A post on an interesting winding stick design on the Lost Art Press website, got me as far as to finally build a proper set. It has been on my list of things to do for quite some time, but given that my major project for 2014 is a 18th century workbench, there are a host of shop made tools waiting patiently to be designed and made. The first picture below shows the design that Chris Schwarz discussed in his blog last week. I liked the idea of the holes that helps to see the high corners when using the sticks looking into a light source. I have found that it becomes a bit of a challenge to see the far stick while looking towards a light source. I used a combination of the designs in the pictures below, which I found on the net.
I used beech and Kershout for contrast purposes. This piece of Kershout is incredibly hard to the point were I had a hard time to plane it, even with very sharp irons. I made two beech dowels which were glued and tapped through the centre of both sticks (pictured) to make it easier to located the sticks in the middle of the board being checked for wind.
Here I chiseled out small triangular areas to be filled with epoxy mixed with black acrylic paint. The idea is for the two triangles to make it easy to line up your sight down the centre of the sticks while using it.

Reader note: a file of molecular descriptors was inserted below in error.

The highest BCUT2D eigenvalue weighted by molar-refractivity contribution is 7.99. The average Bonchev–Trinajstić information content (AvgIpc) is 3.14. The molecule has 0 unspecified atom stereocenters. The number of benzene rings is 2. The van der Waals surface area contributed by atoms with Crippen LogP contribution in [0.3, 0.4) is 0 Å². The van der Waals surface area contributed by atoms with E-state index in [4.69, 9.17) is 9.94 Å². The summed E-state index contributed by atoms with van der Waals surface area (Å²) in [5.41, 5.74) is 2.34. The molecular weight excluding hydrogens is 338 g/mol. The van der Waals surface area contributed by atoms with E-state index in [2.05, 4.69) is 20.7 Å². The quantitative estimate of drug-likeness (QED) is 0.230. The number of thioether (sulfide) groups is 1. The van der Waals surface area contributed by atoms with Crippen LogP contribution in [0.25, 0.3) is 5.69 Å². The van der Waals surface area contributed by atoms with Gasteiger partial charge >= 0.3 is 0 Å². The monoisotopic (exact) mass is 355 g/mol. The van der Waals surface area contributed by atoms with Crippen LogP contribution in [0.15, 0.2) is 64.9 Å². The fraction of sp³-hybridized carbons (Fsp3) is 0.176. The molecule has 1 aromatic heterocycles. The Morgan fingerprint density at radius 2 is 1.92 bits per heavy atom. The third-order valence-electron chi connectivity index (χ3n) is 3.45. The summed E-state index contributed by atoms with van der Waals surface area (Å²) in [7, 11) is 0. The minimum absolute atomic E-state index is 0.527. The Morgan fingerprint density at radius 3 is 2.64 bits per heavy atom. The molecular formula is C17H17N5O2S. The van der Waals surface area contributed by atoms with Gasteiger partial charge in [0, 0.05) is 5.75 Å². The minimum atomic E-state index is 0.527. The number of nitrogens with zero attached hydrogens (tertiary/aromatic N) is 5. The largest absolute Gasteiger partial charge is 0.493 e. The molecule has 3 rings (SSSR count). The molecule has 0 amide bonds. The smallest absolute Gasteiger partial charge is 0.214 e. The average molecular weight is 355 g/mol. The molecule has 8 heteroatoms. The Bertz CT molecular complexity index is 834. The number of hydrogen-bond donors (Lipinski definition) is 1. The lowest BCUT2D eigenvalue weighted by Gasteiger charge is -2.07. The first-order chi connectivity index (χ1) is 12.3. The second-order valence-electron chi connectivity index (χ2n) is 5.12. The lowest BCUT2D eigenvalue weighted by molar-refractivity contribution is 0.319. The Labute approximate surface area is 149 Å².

I used the setup below to mark out the shape of the sticks on the end grain to provide me with a guide while shaping it by means of the table saw, hand planes and sanding planes.
Sticks after a confrontation involving my table saw.
The various gadgetry I have made over the years that attach to my assembly table amde it fairly easy to shape the sticks using a #5 Bailey Jack plane and a Nie-Nielsen small block plane (based on the Stanley #102).
Here I used the mentioned concoction to inlay the small triangles.
The final surface preparation were done with shop made sanding planes and sandpaper on glass.
A few coats of Tung oil followed by Wooddock and we have a set of je ne sais quoi-esque winding sticks. In the final picture you can see it hibernating in a custom made (by moi) leather sleeping bag.